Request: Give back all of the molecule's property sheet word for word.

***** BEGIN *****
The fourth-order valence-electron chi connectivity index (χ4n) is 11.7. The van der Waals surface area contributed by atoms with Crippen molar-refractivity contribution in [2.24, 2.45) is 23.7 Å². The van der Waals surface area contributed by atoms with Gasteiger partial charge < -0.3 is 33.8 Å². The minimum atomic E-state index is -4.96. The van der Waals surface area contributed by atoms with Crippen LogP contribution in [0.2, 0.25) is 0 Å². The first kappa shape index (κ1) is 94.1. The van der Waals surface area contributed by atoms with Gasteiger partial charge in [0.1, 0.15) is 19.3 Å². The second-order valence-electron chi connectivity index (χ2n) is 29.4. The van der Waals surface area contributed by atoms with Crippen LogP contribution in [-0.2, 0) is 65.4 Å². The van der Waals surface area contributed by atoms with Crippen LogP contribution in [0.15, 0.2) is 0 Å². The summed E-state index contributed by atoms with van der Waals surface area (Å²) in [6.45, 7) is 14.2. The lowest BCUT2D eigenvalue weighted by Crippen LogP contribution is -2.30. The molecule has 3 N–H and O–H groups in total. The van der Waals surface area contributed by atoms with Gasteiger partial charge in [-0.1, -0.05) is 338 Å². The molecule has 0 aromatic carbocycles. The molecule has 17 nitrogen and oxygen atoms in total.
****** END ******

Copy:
The fourth-order valence-electron chi connectivity index (χ4n) is 11.7. The van der Waals surface area contributed by atoms with Crippen molar-refractivity contribution in [2.24, 2.45) is 23.7 Å². The van der Waals surface area contributed by atoms with Gasteiger partial charge < -0.3 is 33.8 Å². The minimum atomic E-state index is -4.96. The van der Waals surface area contributed by atoms with Crippen LogP contribution in [0.2, 0.25) is 0 Å². The first kappa shape index (κ1) is 94.1. The van der Waals surface area contributed by atoms with Gasteiger partial charge in [0.1, 0.15) is 19.3 Å². The second-order valence-electron chi connectivity index (χ2n) is 29.4. The van der Waals surface area contributed by atoms with Crippen LogP contribution in [-0.2, 0) is 65.4 Å². The van der Waals surface area contributed by atoms with Crippen LogP contribution in [0.15, 0.2) is 0 Å². The summed E-state index contributed by atoms with van der Waals surface area (Å²) in [6.45, 7) is 14.2. The lowest BCUT2D eigenvalue weighted by Crippen LogP contribution is -2.30. The molecule has 3 N–H and O–H groups in total. The van der Waals surface area contributed by atoms with Gasteiger partial charge in [-0.1, -0.05) is 338 Å². The molecule has 0 aromatic carbocycles. The molecule has 17 nitrogen and oxygen atoms in total.